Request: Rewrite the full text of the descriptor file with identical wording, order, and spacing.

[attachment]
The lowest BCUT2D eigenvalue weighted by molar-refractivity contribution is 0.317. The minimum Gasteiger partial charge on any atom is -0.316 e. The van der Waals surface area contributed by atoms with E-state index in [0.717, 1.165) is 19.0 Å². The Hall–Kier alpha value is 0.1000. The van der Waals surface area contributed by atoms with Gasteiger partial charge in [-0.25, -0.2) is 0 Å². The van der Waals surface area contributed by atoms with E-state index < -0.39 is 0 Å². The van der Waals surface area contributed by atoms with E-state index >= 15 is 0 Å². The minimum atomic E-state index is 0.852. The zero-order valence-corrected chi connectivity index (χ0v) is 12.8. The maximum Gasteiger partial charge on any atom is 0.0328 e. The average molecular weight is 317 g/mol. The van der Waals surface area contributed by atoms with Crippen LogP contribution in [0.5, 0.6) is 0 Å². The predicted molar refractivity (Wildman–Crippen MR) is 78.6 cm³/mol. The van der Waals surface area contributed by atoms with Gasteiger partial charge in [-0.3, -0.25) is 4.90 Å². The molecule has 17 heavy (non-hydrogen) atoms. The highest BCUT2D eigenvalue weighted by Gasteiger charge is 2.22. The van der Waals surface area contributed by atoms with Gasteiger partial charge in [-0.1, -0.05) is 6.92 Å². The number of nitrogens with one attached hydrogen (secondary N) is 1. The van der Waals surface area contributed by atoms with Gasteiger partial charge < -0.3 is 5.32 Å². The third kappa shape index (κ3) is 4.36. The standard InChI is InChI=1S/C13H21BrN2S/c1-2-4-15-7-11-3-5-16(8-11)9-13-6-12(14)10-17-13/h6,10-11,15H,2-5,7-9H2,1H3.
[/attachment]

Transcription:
The lowest BCUT2D eigenvalue weighted by molar-refractivity contribution is 0.317. The minimum Gasteiger partial charge on any atom is -0.316 e. The van der Waals surface area contributed by atoms with E-state index in [0.717, 1.165) is 19.0 Å². The Hall–Kier alpha value is 0.1000. The van der Waals surface area contributed by atoms with Gasteiger partial charge in [-0.25, -0.2) is 0 Å². The van der Waals surface area contributed by atoms with E-state index < -0.39 is 0 Å². The van der Waals surface area contributed by atoms with E-state index >= 15 is 0 Å². The minimum atomic E-state index is 0.852. The zero-order valence-corrected chi connectivity index (χ0v) is 12.8. The maximum Gasteiger partial charge on any atom is 0.0328 e. The average molecular weight is 317 g/mol. The van der Waals surface area contributed by atoms with Crippen LogP contribution in [0.5, 0.6) is 0 Å². The predicted molar refractivity (Wildman–Crippen MR) is 78.6 cm³/mol. The van der Waals surface area contributed by atoms with Gasteiger partial charge in [-0.3, -0.25) is 4.90 Å². The molecule has 17 heavy (non-hydrogen) atoms. The highest BCUT2D eigenvalue weighted by Gasteiger charge is 2.22. The van der Waals surface area contributed by atoms with Gasteiger partial charge in [-0.1, -0.05) is 6.92 Å². The number of nitrogens with one attached hydrogen (secondary N) is 1. The van der Waals surface area contributed by atoms with Gasteiger partial charge < -0.3 is 5.32 Å². The third kappa shape index (κ3) is 4.36. The standard InChI is InChI=1S/C13H21BrN2S/c1-2-4-15-7-11-3-5-16(8-11)9-13-6-12(14)10-17-13/h6,10-11,15H,2-5,7-9H2,1H3.